top of page

Better learn something useful: on the visibility and pay of women in elite sport.

What names come to mind when I ask you about the greatest sports legends of our time? For me it would be Usain Bolt, Lionel Messi, Timo Boll and Michael Schuhmacher. In my childhood, these athletes were constantly present, whether in the media, at home or on the playground. 

What I didn't notice? It was almost exclusively male athletes who were in the spotlight. Top female athletes, on the other hand, were barely present, and even today I have to think hard to come up with a handful. This unbalanced representation of successful female and male athletes not only had an impact on my self-image as a woman in sports - but also on female competitive sports in general. One of the many consequences of the invisibility of female elite sports is the pay gap between female and male athletes.

Am I worth less just because I am a woman? Devaluing images of women in sports.

I play table tennis as a competitive sport in the women's third national league and last season I plucked up the courage to ask the club manager about pay. Beforehand, I asked around to find out how much other players earn to get an idea. I asked two of my male table tennis friends who play in the men's 3rd league. I found out that they get around €3,000 for a season. However, the negotiation meeting with the club manager didn't go as expected. After I explained my request to him, he was shocked that I would even dare to ask for money. After I made the comparison to the men's salaries, he argued that the men played better than the women. He based this on supposedly natural differences, i.e. the physical requirements that women, in his opinion, did not have in equal measure. I left the conversation with €0 and complete bewilderment at the derogatory image of women in sports.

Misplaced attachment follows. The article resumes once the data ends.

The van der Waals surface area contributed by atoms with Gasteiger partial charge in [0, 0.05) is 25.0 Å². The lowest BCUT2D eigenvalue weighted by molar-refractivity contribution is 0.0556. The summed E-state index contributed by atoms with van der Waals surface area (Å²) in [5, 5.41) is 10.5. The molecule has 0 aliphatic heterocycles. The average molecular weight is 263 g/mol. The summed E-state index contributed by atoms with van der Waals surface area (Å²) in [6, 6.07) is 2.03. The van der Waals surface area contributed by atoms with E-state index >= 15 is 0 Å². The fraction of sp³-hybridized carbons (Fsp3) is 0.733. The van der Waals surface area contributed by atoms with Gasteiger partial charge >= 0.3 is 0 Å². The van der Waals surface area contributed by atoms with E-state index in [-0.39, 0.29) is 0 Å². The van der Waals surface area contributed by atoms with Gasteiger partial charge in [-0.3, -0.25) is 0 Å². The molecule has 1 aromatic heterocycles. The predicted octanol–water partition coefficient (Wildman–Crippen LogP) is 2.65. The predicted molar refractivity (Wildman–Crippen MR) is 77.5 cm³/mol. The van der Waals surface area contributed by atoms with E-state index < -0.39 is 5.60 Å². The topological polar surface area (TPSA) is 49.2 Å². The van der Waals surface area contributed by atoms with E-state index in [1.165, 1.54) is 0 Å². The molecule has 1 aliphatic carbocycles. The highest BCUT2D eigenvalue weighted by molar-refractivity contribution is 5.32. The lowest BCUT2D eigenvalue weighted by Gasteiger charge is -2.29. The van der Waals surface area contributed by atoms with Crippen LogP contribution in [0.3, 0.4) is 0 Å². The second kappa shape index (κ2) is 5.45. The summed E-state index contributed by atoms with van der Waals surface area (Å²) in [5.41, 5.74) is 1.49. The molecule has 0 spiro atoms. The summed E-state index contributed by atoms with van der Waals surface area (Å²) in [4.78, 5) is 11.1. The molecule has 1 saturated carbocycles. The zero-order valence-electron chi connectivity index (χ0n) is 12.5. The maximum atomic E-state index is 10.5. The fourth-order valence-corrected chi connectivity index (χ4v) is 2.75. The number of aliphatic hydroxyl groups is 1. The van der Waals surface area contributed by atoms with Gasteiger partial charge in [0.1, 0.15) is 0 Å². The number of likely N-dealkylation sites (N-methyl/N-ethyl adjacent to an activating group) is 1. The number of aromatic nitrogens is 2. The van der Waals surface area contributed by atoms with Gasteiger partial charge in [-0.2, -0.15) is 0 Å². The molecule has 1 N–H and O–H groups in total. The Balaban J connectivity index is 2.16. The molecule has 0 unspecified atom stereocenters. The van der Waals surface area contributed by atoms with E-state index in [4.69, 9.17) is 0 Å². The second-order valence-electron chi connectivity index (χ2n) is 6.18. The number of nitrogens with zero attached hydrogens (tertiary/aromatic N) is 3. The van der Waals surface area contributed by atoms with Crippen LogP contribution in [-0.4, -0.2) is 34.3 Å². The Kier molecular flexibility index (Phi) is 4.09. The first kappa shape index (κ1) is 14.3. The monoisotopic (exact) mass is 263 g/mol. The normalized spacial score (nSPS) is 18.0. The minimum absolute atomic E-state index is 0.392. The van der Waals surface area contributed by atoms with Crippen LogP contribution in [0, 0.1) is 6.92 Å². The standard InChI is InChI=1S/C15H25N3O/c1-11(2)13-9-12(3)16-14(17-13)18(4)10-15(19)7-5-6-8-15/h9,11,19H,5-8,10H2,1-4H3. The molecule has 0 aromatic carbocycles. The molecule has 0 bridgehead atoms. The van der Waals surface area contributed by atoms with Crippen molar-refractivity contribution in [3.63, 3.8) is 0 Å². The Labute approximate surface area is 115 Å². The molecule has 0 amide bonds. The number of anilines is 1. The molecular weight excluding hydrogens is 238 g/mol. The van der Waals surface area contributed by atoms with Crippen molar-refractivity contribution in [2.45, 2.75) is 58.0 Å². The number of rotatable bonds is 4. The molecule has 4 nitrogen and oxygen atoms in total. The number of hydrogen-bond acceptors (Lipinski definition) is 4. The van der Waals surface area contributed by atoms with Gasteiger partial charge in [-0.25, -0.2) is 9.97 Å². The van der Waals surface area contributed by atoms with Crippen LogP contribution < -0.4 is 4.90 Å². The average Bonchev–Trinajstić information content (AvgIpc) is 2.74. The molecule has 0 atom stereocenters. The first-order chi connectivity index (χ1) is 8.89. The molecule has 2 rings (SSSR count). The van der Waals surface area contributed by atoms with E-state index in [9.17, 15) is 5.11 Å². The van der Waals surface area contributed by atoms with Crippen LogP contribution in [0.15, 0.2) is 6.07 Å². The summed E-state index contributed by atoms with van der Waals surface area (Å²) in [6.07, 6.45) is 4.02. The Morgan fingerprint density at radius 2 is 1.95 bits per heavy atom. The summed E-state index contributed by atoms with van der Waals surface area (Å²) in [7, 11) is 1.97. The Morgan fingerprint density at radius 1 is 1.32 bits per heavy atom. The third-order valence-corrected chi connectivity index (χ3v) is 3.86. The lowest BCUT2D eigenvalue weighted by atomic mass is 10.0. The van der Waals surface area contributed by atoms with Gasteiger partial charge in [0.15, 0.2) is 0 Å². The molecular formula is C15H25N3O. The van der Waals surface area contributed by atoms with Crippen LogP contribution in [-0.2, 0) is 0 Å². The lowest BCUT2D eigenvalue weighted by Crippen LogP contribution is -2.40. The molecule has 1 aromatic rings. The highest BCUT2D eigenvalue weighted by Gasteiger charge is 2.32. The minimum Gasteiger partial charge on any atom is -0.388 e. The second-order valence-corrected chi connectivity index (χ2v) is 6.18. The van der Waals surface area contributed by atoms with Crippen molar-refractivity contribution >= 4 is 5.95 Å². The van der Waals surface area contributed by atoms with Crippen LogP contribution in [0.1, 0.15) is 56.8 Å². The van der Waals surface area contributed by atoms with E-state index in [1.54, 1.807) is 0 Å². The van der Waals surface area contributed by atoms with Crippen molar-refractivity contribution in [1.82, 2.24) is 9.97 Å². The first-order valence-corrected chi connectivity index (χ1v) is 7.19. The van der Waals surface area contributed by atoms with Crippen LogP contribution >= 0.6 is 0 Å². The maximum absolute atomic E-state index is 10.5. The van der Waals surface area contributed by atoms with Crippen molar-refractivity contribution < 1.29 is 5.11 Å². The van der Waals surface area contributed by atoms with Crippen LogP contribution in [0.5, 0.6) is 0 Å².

The extent of the gender pay gap in elite sport is off the charts

There are salary differences between women and men in every sector in Germany, including sports. And in every type of sport. The more professional it becomes, the greater the differences. The 2017 Global Sports Salaries Survey shed light on the issue of unequal pay in professional sports. The report includes a comprehensive data analysis of the salaries of the 12 highest paid men's and women's sports leagues in the world, surveying 7265 male athletes from 6 sports and 2461 female athletes from 6 sports. What are the results? Combined, the men earn $20.4 billion, giving an individual athlete an average of $2.8 million per year. For women, the total is $68.6 million, which averages out to $27855 per year. This means that men in elite team sports earn more than 100 times as much as their female counterparts (Sportingintelligence, 2017).

The gender pay gap is justified differently than in other industries

These significant salary differences between men and women in sport are absurdly high compared to the German average of 6% (adjusted gender pay gap, statistic), and a look at the ratio at which female athletes are represented in the media offers possible explanations. For example, the Tucker Center at the University of Minnesota found in its research on "Media Coverage and Female Athletes" that around 40% of all sports participants are female, but female athletes only receive a 4% share in sports media (Tucker Center for Research on Girls & Women in Sport, no date). This invisibility of women's sports means that most of the media attention is on male athletes and not on women, which leads to lower ratings for women's sports compared to ratings for men's sports. As viewing figures account for a large proportion of the income and turnover of clubs, this comparison is often cited as a reason for the difference in pay between women and men.